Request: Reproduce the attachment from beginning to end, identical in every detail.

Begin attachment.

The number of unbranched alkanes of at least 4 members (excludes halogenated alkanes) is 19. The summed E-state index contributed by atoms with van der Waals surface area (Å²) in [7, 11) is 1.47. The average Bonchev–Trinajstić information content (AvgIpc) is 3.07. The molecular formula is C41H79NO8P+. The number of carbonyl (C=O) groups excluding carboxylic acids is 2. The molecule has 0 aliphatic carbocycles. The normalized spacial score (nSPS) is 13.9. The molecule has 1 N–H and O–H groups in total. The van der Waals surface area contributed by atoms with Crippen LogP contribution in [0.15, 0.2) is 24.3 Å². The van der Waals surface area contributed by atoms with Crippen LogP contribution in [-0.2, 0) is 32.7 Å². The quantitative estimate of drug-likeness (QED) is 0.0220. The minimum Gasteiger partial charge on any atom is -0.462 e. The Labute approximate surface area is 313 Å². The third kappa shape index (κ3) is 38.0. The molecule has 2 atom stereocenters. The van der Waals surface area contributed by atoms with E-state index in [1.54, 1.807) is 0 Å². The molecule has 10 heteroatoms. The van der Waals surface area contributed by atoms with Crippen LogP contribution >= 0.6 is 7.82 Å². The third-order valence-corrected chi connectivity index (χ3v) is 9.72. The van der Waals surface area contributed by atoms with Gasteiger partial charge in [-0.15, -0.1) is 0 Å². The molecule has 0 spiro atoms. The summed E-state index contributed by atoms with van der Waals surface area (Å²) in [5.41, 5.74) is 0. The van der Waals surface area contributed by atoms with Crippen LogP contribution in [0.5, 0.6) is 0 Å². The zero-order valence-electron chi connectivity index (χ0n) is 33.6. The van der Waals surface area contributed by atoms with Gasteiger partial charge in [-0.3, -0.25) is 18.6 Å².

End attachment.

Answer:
The number of unbranched alkanes of at least 4 members (excludes halogenated alkanes) is 19. The summed E-state index contributed by atoms with van der Waals surface area (Å²) in [7, 11) is 1.47. The average Bonchev–Trinajstić information content (AvgIpc) is 3.07. The molecular formula is C41H79NO8P+. The number of carbonyl (C=O) groups excluding carboxylic acids is 2. The molecule has 0 aliphatic carbocycles. The normalized spacial score (nSPS) is 13.9. The molecule has 1 N–H and O–H groups in total. The van der Waals surface area contributed by atoms with Crippen LogP contribution in [0.15, 0.2) is 24.3 Å². The van der Waals surface area contributed by atoms with Crippen LogP contribution in [-0.2, 0) is 32.7 Å². The quantitative estimate of drug-likeness (QED) is 0.0220. The minimum Gasteiger partial charge on any atom is -0.462 e. The Labute approximate surface area is 313 Å². The third kappa shape index (κ3) is 38.0. The molecule has 2 atom stereocenters. The van der Waals surface area contributed by atoms with E-state index in [1.54, 1.807) is 0 Å². The molecule has 10 heteroatoms. The van der Waals surface area contributed by atoms with Crippen LogP contribution >= 0.6 is 7.82 Å². The third-order valence-corrected chi connectivity index (χ3v) is 9.72. The van der Waals surface area contributed by atoms with Gasteiger partial charge in [-0.15, -0.1) is 0 Å². The molecule has 0 spiro atoms. The summed E-state index contributed by atoms with van der Waals surface area (Å²) in [5.41, 5.74) is 0. The van der Waals surface area contributed by atoms with Crippen LogP contribution in [0.5, 0.6) is 0 Å². The zero-order valence-electron chi connectivity index (χ0n) is 33.6. The van der Waals surface area contributed by atoms with Gasteiger partial charge in [-0.3, -0.25) is 18.6 Å².